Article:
Monday, December 31, 2012

At the Cliff's Edge

I’m poised in a precarious position, here between 2012 and 2013.  I’m standing at the cliff’s edge, feeling the unease of the dizzying height and the pull of the abyss mix with the fervent wish that the release will be worth stepping off.  That is, stepping off the writing cliff. 
In January I set out on a journey to what I thought was a summit, one step at a time, following a deliberate trail with a self-made map for my writing year.  I wanted to write more, establish some discipline, continue my self-education, connect with a writing community and find a way to reach out of my comfort zone.  Daunting goals indeed.    
January 1st was the first step, with my first blog on My Writing Corner.  I completed 67 posts this year (including this one) and met a blog challenge of 28 posts in April.  In numbers, not as many as I’d hoped for, but at least two each month and I hit my self-imposed goal of 500 – 700 words per post.  Goal #1 & 2 met!
Trudging on, I learned the software to edit and update my website, Amy Writes, instead of having to ask my ever supportive husband, Steve, to do it for me (lucky for me he’s always in the wings, ready to lend a helping hand when my mind goes blank on how to do something or I’ve lost my notes!).   
There was sustenance along the way in an overwhelming smorgasbord of writers and blogs to follow on the internet.    After overfilling my plate for many months, I learned to appreciate smaller portions and honed it to a manageable half dozen sites or so.  Learning from and commenting on those blogs has provided a daily balanced meal of an online writing community that I’m very grateful for.  Goal #3 & 4 met!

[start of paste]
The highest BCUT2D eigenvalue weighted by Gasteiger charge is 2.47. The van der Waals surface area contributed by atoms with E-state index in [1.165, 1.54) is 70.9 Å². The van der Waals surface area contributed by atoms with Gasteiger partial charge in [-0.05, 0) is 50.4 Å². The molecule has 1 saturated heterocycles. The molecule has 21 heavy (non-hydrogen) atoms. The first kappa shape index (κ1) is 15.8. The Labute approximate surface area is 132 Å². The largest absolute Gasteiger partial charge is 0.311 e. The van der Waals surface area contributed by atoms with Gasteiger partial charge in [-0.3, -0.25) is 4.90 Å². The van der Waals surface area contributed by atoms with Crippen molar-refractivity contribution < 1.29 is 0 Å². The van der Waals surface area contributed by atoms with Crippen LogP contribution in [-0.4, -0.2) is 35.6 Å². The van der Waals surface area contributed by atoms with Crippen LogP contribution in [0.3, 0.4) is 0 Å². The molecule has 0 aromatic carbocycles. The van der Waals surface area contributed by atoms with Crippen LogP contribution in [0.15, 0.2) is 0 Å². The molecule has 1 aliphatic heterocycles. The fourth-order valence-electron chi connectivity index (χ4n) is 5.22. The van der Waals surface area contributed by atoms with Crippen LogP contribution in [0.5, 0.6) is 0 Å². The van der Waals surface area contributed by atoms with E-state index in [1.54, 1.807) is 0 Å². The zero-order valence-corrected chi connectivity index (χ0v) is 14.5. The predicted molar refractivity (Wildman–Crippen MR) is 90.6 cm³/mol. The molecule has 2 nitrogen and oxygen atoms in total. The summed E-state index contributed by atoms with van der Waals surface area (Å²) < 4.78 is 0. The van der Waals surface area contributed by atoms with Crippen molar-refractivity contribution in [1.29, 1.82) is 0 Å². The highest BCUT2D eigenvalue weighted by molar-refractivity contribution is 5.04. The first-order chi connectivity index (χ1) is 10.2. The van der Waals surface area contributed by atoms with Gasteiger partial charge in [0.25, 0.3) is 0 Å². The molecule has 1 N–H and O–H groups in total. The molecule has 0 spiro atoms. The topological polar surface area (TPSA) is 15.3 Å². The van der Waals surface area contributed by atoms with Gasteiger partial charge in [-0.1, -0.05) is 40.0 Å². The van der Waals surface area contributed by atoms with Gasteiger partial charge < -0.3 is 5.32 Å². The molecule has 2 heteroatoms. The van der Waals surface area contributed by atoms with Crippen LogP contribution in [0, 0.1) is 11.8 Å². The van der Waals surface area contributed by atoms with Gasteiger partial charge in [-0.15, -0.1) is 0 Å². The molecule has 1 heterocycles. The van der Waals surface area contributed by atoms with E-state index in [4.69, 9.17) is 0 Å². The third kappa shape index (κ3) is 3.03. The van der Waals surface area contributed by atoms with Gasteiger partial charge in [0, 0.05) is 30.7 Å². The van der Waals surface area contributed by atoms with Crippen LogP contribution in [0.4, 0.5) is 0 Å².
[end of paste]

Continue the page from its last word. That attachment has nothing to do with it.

I sent a few scouts out in the form of submissions and although I didn’t get any of them published, it was a nice sense of accomplishment to set a submission goal and meet it by deadline and guidelines.  One submission from 2011 hit the bull’s-eye and took me completely by surprise.  Journey’s Beginning” got accepted and published in Chicken Soup for the Soul: finding my faith in October. 
That singular event, more than any other, propelled me to the cliff’s edge.  It was a spotlight I was not prepared for.  It lead to newspaper articles in print and online, recognition at the University I work at in my non-writing day job and had me doing a bit self-promotion (NOT something I am comfortable with).  It’s been a test in learning to accept compliments on my story and writing in general from the readers it’s brought to My Writing Corner.  Goal #5 met…..sort of…
Which brings me to my cliff.  I know in my heart, I may have met the goals, but I didn’t exceed.  I didn’t reach the summit wrung out and totally spent.  I’ve found in my real hiking with Steve, if I plod along at an even pace, and stop every now and then I can always reach the summit we set out for.  And although I feel accomplished to have made it here, to my writing summit, I didn’t have to stretch far.  If I really want those first four goals to reach beyond my wildest dreams, to be surprised at what I produce, I need to get out of my comfort zone.  I need to be willing to jump off the cliff.